In addition to the standard traveling crate, USA Today recommends packing the following items: leash, toys, food and water (along with their corresponding bowls), a portable litter box and extra litter, a scooper, bags to dispose of waste, and blankets or bedding.

Also, consider alternative methods to a carrier, such as backpacks or specially designed apparel, to grant you and your cat greater flexibility upon arrival at your destination.

Pre-gaming Your Feline

Veterinary behaviorist E’Lise Christensen, with the Veterinary Behavior Consultants of NYC, suggests investing adequate time into preparing your feline for their trip.

Since cats don’t typically enjoy traveling, the stress of an international flight may cause them to act up. However, with a bit of effort, you may be able to ease their anxiety and make the trip more bearable for you both.

If your cat isn’t already used to being in a carrier, a few weeks of training will do you good. Get them comfortable with being inside through the use of positive reinforcement such as dispensing treats or playing games in or around the carrier.

As mentioned in an article by the Huffington Post, renowned pet guru Cesar Millan also recommends the use of scented oils to help your cat can associate the crate with a safe space.

Prior to departure, do your best to lull your cat into a state of contentment. Groom them, play with them so as to burn off any excess energy, and consider the use of natural relaxation products.

The use of tranquilizers to sedate an animal during flight is discouraged by numerous institutions because of the potential complications that can arise, however, natural sedatives may be an option.

Clear Sailing Ahead

Consider your cat’s temperament and needs when choosing a travel method, but keep in mind that the choice may not be up to you. According to the CDC, countries can have their own parameters on how an animal can enter.

Airline carriers in the United States may even restrict what months of the year an animal can travel based upon the average temperatures common for that season.

Flyer’s Choice

Pets can travel on commercial airlines one of three ways, but not all companies continue to offer all three. They also recommend checking the airline’s history of incidents, which may include pets being lost, injured, or dying, before making your decision.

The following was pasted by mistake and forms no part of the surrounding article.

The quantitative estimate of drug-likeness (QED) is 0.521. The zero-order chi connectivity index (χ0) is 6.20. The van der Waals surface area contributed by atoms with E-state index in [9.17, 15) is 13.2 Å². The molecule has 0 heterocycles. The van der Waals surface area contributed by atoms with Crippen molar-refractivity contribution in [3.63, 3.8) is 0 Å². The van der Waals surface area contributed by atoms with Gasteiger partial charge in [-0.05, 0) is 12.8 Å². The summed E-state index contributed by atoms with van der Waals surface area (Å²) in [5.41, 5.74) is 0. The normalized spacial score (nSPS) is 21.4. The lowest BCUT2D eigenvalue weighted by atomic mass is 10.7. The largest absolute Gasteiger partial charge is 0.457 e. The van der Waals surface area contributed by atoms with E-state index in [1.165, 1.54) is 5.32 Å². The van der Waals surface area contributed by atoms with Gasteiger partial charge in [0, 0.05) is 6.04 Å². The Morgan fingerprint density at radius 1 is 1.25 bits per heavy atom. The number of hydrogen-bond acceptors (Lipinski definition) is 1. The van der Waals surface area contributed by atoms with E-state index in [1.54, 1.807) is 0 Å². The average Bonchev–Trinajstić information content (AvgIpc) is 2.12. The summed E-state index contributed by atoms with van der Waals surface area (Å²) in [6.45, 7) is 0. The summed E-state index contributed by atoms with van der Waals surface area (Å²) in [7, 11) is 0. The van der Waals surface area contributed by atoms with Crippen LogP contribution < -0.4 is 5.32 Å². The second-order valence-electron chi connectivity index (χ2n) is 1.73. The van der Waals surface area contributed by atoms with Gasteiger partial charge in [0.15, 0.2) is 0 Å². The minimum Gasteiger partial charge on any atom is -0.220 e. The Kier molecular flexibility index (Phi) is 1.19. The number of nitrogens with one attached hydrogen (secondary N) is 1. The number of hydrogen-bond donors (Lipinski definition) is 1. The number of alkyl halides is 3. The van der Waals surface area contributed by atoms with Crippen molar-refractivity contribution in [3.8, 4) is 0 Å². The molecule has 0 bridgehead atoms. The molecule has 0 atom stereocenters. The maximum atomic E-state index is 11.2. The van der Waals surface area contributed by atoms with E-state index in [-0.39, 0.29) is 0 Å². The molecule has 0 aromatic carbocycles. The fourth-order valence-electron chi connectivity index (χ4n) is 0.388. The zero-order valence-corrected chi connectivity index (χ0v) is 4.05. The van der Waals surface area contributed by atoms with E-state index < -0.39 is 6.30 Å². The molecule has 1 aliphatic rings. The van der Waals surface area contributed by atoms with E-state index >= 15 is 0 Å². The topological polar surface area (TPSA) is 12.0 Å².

The first way your cat can travel internationally is on the same flight as you, in-cabin or in the adjacent cargo hold. In this instance, your pet will be classified as baggage, subject to whatever fees the airline charges for additional accompaniment.

Some airlines only allow small pets to fly in the cabin as long as they are kept in carriers designed to fit the space. Since most cats fall within the size and weight parameters set forth by airlines this may be a readily available option.

The second option involves getting your pet a ticket on another flight. Pets flown this way are considered cargo and thus subject to a higher cost than that of the first option. Lastly, use of a commercial shipping company is the preferred, and sometimes only, an option available by some airlines.

According to the International Air Transport Association, cargo holds may allow for a more restful travel since it can eliminate exposure to the external stimuli of traveling in a small space full of strangers.

For that traveling cargo, USA Today recommends marking the carrier with your name, the address of your destination, and the words Live Animal with arrows indicating the upright direction of the container. Include a photo on the carrier as an added means of identification should your cat escape mid-transit.

The CDC recommends minimizing layovers or breaks in the journey, boarding at the latest possible moment if traveling by cabin and boarding early if going by cargo.

Take into consideration the care that may need to be up kept, such as feeding, waste disposal, and the administration of any medications. This responsibility spills over into all legs of the journey, including unexpected delays.